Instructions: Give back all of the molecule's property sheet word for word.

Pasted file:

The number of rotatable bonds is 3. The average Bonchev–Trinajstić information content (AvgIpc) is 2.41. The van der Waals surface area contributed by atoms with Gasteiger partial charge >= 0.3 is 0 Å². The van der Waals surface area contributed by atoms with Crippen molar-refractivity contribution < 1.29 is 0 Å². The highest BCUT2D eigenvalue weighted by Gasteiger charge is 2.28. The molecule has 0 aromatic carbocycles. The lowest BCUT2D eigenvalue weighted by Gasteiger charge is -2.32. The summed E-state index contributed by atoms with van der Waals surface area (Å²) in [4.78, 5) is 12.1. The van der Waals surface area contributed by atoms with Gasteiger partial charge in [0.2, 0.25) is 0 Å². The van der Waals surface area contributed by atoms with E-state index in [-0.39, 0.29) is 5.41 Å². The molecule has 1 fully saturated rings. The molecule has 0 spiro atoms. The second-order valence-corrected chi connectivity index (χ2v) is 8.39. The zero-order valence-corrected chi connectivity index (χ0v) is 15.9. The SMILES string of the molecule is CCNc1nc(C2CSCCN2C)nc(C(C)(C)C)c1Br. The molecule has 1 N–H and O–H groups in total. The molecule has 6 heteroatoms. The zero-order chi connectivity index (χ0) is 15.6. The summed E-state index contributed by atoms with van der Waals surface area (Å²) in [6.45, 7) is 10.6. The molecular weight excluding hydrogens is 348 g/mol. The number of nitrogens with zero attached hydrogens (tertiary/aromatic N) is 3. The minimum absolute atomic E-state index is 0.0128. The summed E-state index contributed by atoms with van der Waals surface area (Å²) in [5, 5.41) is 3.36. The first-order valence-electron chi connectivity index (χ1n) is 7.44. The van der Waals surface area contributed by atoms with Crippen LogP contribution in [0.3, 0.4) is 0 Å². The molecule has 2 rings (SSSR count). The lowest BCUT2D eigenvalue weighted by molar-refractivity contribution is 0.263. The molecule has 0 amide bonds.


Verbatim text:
The number of rotatable bonds is 3. The average Bonchev–Trinajstić information content (AvgIpc) is 2.41. The van der Waals surface area contributed by atoms with Gasteiger partial charge >= 0.3 is 0 Å². The van der Waals surface area contributed by atoms with Crippen molar-refractivity contribution < 1.29 is 0 Å². The highest BCUT2D eigenvalue weighted by Gasteiger charge is 2.28. The molecule has 0 aromatic carbocycles. The lowest BCUT2D eigenvalue weighted by Gasteiger charge is -2.32. The summed E-state index contributed by atoms with van der Waals surface area (Å²) in [4.78, 5) is 12.1. The van der Waals surface area contributed by atoms with Gasteiger partial charge in [0.2, 0.25) is 0 Å². The van der Waals surface area contributed by atoms with E-state index in [-0.39, 0.29) is 5.41 Å². The molecule has 1 fully saturated rings. The molecule has 0 spiro atoms. The second-order valence-corrected chi connectivity index (χ2v) is 8.39. The zero-order valence-corrected chi connectivity index (χ0v) is 15.9. The SMILES string of the molecule is CCNc1nc(C2CSCCN2C)nc(C(C)(C)C)c1Br. The molecule has 1 N–H and O–H groups in total. The molecule has 6 heteroatoms. The zero-order chi connectivity index (χ0) is 15.6. The summed E-state index contributed by atoms with van der Waals surface area (Å²) in [6.45, 7) is 10.6. The molecular weight excluding hydrogens is 348 g/mol. The number of nitrogens with zero attached hydrogens (tertiary/aromatic N) is 3. The minimum absolute atomic E-state index is 0.0128. The summed E-state index contributed by atoms with van der Waals surface area (Å²) in [5, 5.41) is 3.36. The first-order valence-electron chi connectivity index (χ1n) is 7.44. The van der Waals surface area contributed by atoms with Crippen LogP contribution in [0.3, 0.4) is 0 Å². The molecule has 2 rings (SSSR count). The lowest BCUT2D eigenvalue weighted by molar-refractivity contribution is 0.263. The molecule has 0 amide bonds.